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Champagne Taittinger created Comtes de Champagne RosAC with the 1966 vintage, released in 1972, as the companion cuvACe to Comtes de Champagne Blanc de Blancs. The cuvACe is a blend of red and white wines ...
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The colour, brilliant pink, is shimmering and intense. The bubbles are fine and the mousse persistent. The nose, satisfyingly intense, is both fresh and young. It gives off aromas of red fruit (freshly ...
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The color is an intense, bright, flamboyant pink. Its bubbles form a delicate halo of fine foam. A full-bodied nose reveals delicious aromas of pastries. On the palate the attack is clean, fresh and generous, ...
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An elegant, balanced rose produced predominantly from Pinot Noir grapes from grand cru villages of the Montagne de Reims, this is a sublime Champagne which marries refined red berry fruit with nuances of ...
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It should be noted that not all sparkling wine is Champagne. To be considered true Champagne, the sparkling wine must be made with grapes from that growing region in France. This distinction is an important one to make when you think you're purchasing Champagne worth its price tag. Champagne must adhere to specific vineyard practices, be made from specific grapes and pass sets of restrictions to be deserving of the label. The wine undergoes a second fermentation process in the bottles to get the carbonation and is then aged under high pressure.

The different types of Champagne can make your selection process tricky, so let's review the four types. These four types are differentiated based on the grapes and processes used during production. Blanc de noir is a white wine produced from black or red grapes – Pinot Noir or Pinot Meunier. Blanc de blancs is made from white grapes, almost always Chardonnay grapes. Cuvee is your top of the range Champagne produced with the highest set of standards, but keep in mind it usually has the highest price tag to go along with it. Finally, rosé, or pink Champagne, is made with a bit of red wine added to tint the coloring.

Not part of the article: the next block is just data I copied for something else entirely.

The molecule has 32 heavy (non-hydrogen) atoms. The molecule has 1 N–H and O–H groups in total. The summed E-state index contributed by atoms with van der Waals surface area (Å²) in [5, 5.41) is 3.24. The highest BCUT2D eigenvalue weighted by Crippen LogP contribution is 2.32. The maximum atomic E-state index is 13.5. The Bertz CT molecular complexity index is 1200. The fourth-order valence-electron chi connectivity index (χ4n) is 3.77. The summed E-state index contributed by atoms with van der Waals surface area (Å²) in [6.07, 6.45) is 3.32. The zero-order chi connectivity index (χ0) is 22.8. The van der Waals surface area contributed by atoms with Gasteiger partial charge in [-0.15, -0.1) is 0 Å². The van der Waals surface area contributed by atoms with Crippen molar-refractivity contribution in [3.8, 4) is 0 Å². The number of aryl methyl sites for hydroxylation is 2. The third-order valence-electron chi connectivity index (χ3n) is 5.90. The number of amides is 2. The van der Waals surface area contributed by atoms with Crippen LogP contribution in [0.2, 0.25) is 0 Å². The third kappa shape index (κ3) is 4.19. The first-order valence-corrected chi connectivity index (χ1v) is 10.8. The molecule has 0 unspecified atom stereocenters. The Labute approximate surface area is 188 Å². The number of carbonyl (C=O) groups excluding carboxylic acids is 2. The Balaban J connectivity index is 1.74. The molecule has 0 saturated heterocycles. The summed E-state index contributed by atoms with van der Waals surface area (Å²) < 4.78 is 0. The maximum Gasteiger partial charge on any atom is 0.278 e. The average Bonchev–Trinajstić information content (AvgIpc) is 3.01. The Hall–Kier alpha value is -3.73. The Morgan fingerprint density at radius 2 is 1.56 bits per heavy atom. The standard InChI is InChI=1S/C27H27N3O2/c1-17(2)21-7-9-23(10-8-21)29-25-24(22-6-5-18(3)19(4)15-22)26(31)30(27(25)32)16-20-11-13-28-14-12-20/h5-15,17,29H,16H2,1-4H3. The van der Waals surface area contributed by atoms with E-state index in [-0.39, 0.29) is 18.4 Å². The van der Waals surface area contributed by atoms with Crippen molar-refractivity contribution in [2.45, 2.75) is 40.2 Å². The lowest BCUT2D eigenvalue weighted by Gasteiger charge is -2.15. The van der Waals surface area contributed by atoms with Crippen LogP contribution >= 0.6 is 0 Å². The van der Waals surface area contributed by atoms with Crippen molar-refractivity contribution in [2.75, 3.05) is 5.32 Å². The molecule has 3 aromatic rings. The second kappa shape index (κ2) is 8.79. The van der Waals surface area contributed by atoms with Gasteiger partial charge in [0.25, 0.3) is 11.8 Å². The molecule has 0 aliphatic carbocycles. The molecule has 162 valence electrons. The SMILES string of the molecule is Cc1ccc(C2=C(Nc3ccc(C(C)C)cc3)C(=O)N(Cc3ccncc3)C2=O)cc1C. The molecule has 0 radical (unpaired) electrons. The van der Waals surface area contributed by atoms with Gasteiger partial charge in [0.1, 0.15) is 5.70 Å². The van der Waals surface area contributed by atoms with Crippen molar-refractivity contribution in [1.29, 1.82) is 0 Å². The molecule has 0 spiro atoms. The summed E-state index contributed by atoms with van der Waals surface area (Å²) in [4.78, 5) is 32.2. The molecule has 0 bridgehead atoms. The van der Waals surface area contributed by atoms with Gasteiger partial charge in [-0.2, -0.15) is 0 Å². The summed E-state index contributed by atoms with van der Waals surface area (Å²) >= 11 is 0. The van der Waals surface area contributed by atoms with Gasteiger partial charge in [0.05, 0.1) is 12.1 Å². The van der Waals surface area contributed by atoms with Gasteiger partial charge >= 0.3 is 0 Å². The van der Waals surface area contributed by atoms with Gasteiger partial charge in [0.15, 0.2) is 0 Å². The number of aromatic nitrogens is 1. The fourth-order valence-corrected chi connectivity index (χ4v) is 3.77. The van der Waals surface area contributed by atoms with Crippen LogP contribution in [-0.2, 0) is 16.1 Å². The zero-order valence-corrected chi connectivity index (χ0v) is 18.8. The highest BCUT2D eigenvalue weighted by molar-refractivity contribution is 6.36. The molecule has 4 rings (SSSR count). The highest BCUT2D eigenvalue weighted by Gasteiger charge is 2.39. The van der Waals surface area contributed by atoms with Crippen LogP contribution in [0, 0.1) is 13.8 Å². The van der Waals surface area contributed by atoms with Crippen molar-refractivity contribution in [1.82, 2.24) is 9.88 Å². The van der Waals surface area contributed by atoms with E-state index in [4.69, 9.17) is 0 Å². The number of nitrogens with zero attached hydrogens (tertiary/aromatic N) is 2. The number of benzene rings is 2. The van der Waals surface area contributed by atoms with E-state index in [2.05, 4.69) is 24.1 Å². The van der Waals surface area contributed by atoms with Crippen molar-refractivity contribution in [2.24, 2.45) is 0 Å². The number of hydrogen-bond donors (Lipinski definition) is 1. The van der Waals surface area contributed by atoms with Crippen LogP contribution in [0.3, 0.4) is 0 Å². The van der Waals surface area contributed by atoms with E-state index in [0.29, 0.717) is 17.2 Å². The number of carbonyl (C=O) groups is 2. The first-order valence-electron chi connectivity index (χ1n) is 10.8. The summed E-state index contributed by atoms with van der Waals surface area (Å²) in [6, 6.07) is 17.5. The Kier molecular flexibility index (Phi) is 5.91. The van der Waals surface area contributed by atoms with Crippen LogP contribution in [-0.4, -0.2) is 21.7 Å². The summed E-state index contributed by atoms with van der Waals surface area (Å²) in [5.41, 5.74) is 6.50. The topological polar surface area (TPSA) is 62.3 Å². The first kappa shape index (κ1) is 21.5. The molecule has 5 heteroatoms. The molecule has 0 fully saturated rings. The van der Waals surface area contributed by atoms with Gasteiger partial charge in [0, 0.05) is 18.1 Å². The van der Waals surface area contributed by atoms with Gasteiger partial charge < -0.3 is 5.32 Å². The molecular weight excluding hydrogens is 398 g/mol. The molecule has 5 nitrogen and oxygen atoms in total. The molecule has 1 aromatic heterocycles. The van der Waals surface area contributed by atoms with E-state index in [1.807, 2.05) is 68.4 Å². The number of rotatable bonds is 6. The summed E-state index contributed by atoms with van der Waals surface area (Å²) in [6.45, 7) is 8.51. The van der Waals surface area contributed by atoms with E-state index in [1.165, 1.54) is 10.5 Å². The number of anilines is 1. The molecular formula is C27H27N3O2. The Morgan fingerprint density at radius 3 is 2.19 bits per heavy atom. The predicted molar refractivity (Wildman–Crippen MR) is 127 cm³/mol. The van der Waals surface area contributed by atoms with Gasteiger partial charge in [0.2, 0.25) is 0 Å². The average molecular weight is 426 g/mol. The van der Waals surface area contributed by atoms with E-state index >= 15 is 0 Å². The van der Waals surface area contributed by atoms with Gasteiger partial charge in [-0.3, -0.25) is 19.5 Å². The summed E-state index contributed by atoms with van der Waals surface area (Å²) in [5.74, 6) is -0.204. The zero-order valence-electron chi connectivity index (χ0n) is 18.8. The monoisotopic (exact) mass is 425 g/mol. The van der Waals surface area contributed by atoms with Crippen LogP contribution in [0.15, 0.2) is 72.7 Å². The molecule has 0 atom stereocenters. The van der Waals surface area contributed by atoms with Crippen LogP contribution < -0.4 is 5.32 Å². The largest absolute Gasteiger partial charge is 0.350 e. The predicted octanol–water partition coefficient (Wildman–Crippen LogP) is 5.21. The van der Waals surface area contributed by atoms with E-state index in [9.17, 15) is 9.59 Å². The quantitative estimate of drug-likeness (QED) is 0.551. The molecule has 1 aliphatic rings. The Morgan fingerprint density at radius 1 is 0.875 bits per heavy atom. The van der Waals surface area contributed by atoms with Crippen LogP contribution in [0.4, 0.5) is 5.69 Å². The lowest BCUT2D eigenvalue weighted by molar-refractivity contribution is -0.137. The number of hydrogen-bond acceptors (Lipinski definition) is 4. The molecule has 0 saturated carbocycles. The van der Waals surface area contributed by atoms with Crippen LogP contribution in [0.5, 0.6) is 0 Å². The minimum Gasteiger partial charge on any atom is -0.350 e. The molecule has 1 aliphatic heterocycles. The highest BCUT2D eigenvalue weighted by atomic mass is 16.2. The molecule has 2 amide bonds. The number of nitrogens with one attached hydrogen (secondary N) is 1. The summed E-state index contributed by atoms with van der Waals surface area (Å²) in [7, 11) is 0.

Champagne is typically dry with a high acidity. Your Champagne label will also include the sweetness. The sweetness spectrum depends on the amount of sugar in the wine. From driest to sweetest, Champagne may be described as extra brut, brut, extra dry, sec, demi-sec or doux with brut being the most common. Always serve your Champagne cold and tilt the glass, pouring gently to preserve the bubbles. We recommend a flute to preserve even more of the bubbly quality. As you sip your Champagne, take note of the flavors. The flavor profile may include peach, white cherry or citrus notes as well as some nuttiness or toast-like flavors.

Champagne is notoriously expensive, so we make an extra effort at Wine Chateau to bring you Champagne deals and discounts on the best brands. Buy Champagne by the case to make sure you have a bottle on hand for any special occasion. Browse our selection of the top brands of Champagne.